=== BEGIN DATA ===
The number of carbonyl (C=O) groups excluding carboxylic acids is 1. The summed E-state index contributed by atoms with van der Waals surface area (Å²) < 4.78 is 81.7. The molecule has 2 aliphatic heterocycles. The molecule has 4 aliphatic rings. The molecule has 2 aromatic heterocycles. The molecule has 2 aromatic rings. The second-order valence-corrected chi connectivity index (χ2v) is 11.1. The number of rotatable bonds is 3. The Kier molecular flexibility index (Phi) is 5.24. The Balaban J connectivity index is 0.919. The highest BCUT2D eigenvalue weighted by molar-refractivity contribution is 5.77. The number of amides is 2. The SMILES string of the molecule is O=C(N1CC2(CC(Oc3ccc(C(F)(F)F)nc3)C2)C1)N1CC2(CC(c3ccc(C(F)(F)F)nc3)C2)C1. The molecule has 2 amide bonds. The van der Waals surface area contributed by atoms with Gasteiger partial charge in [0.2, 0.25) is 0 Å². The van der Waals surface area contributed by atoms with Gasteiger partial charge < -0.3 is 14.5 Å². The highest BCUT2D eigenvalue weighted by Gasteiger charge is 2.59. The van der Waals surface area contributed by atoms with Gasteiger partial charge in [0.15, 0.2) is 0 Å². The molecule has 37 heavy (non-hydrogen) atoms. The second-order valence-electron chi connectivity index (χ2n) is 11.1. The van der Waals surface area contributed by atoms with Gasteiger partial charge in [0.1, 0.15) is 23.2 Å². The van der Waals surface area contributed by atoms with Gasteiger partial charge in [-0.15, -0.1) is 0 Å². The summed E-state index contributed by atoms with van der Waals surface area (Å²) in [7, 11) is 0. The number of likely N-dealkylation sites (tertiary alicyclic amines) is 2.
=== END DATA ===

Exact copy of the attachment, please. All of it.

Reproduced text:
The number of carbonyl (C=O) groups excluding carboxylic acids is 1. The summed E-state index contributed by atoms with van der Waals surface area (Å²) < 4.78 is 81.7. The molecule has 2 aliphatic heterocycles. The molecule has 4 aliphatic rings. The molecule has 2 aromatic heterocycles. The molecule has 2 aromatic rings. The second-order valence-corrected chi connectivity index (χ2v) is 11.1. The number of rotatable bonds is 3. The Kier molecular flexibility index (Phi) is 5.24. The Balaban J connectivity index is 0.919. The highest BCUT2D eigenvalue weighted by molar-refractivity contribution is 5.77. The number of amides is 2. The SMILES string of the molecule is O=C(N1CC2(CC(Oc3ccc(C(F)(F)F)nc3)C2)C1)N1CC2(CC(c3ccc(C(F)(F)F)nc3)C2)C1. The molecule has 2 amide bonds. The van der Waals surface area contributed by atoms with Gasteiger partial charge in [0.2, 0.25) is 0 Å². The van der Waals surface area contributed by atoms with Gasteiger partial charge < -0.3 is 14.5 Å². The highest BCUT2D eigenvalue weighted by Gasteiger charge is 2.59. The van der Waals surface area contributed by atoms with Gasteiger partial charge in [0.15, 0.2) is 0 Å². The molecule has 37 heavy (non-hydrogen) atoms. The second-order valence-electron chi connectivity index (χ2n) is 11.1. The van der Waals surface area contributed by atoms with Gasteiger partial charge in [0.1, 0.15) is 23.2 Å². The van der Waals surface area contributed by atoms with Gasteiger partial charge in [-0.15, -0.1) is 0 Å². The summed E-state index contributed by atoms with van der Waals surface area (Å²) in [7, 11) is 0. The number of likely N-dealkylation sites (tertiary alicyclic amines) is 2.